The National Association of Broadcasters is warning the FCC not to mess with the hard-fought compromise broadcasters struck with Microsoft over freeing up more white spaces spectrum for 5G, particularly in rural areas, while not interfering with broadcasters sharing the spectrum band.
White spaces are the vacant spectrum between TV station signals.
In comments on the FCC's white spaces proposal, which was unanimously adopted Feb. 28, the National Association of Broadcasters signaled three moves that would threaten that compromise, discouraging the FCC from "introducing novel interpretations of its longstanding rules that will jeopardize existing and future television service."
First, it took issue with the FCC's suggestion that it needed to balance unlicensed- and licensed-use trade-offs when it came to potential interference. NAB said the FCC's rules could not be clearer that unlicensed devices can't interference with licensed ones (broadcast TV), period. Full stop. No balancing of interests, but a categorical prohibition on the unlicensed service interfering with the licensed one.
Second, it said, the FCC should not replace Microsoft's specific coordination process for preventing interference with a "less burdensome" process that NAB suggests is a short-cut to interference issues.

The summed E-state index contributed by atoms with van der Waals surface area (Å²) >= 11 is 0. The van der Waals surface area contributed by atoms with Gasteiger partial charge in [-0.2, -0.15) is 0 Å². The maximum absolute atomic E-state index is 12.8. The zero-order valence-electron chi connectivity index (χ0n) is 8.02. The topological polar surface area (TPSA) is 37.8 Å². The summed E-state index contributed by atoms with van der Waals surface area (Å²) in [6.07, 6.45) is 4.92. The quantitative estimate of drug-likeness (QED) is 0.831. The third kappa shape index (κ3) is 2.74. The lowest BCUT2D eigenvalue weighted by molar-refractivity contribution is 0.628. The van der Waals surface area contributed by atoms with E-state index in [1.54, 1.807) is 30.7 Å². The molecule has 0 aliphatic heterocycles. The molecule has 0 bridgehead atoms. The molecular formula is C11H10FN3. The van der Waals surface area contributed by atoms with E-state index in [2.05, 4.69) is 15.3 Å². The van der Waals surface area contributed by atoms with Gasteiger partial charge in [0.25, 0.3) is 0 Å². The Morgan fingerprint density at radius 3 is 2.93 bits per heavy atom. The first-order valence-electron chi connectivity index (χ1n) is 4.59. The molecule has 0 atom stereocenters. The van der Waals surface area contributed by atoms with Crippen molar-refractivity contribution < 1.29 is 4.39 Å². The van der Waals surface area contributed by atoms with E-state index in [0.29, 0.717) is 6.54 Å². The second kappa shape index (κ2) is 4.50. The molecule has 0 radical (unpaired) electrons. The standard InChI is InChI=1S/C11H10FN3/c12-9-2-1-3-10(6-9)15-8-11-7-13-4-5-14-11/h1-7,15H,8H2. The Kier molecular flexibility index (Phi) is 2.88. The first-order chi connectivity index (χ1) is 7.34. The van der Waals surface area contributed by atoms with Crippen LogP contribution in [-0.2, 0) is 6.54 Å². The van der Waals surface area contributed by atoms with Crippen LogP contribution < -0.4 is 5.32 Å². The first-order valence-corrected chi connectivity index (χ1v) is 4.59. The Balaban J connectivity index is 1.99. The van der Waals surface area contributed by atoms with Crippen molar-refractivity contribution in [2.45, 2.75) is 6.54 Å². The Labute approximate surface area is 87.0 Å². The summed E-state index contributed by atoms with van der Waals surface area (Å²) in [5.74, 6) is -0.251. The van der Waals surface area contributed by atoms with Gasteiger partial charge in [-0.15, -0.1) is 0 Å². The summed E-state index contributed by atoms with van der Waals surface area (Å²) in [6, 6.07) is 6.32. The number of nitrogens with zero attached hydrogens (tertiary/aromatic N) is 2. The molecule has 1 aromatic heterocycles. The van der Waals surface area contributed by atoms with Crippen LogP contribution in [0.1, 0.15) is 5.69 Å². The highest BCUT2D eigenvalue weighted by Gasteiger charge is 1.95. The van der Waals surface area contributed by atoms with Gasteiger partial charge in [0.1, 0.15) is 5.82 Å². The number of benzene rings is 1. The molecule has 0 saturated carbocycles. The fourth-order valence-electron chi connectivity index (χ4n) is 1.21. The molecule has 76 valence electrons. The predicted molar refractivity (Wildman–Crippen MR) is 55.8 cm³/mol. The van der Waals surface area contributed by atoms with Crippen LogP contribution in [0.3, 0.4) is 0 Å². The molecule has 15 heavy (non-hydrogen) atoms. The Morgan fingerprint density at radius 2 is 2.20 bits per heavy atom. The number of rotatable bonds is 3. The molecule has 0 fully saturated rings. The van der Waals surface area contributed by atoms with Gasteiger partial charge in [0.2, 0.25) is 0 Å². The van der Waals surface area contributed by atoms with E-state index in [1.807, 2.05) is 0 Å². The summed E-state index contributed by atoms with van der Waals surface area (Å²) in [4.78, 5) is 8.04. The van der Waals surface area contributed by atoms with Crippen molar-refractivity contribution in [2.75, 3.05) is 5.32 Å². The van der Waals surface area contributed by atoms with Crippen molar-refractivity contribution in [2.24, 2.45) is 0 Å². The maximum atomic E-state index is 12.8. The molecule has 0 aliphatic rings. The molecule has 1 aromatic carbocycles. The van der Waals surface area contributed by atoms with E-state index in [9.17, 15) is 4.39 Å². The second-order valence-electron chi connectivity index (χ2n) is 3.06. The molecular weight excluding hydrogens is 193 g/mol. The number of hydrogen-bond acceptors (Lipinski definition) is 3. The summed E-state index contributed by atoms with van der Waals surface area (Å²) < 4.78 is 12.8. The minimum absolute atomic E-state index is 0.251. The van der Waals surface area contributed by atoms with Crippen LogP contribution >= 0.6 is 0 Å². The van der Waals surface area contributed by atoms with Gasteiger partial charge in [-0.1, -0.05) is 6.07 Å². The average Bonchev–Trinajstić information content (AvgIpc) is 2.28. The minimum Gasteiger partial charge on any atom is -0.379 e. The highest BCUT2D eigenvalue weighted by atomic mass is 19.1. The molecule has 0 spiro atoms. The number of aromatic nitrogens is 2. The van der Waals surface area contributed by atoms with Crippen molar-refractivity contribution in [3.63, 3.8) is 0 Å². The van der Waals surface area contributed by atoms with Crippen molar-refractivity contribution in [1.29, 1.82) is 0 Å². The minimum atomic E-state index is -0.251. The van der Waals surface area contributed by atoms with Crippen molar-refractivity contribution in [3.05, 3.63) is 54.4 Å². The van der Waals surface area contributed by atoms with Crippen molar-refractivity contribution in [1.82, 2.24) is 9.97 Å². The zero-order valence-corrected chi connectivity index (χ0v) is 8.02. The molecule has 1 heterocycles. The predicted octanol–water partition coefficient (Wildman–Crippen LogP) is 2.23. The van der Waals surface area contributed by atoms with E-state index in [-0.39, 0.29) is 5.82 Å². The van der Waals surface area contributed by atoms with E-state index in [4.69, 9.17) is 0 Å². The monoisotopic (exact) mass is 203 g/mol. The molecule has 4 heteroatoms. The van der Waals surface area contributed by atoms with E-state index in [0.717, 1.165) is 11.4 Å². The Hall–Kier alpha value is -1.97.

Third, and arguably most important, NAB said the FCC should not consider higher-power operations in the first channel adjacent to a broadcast TV signal. Microsoft still thinks the two can coexist, but was OK with the FCC seeking further comment on it.
NAB's further comment was like its initial one. "[N]othing has changed regarding white spaces technology, broadcast technology, or the laws of physics that would warrant reexamination of the Commission’s existing rules with respect to first-adjacent channel operations," it told the FCC.
It has been more than a year since the FCC put its white spaces agenda on hold while it encouraged Microsoft and broadcasters to hash out a spectrum-sharing agreement for wireless broadband. At that time, FCC chairman Ajit Pai (during Congressional testimony) cited the “tricky” technical and policy matters the agency needs to address even as Microsoft and TV stations try to find a middle ground on the band’s use.
Microsoft and NAB ultimately agreed on four of the computer company's five proposals, the holdout being the high-power on adjacent-channel issue.
The FCC is proposing to allow for taller towers and higher powers for mobile and fixed wireless so signals can reach farther and over more difficult terrain. It would also allow higher powered service in "geofenced" areas and promote IoT-based services, Warner points out.
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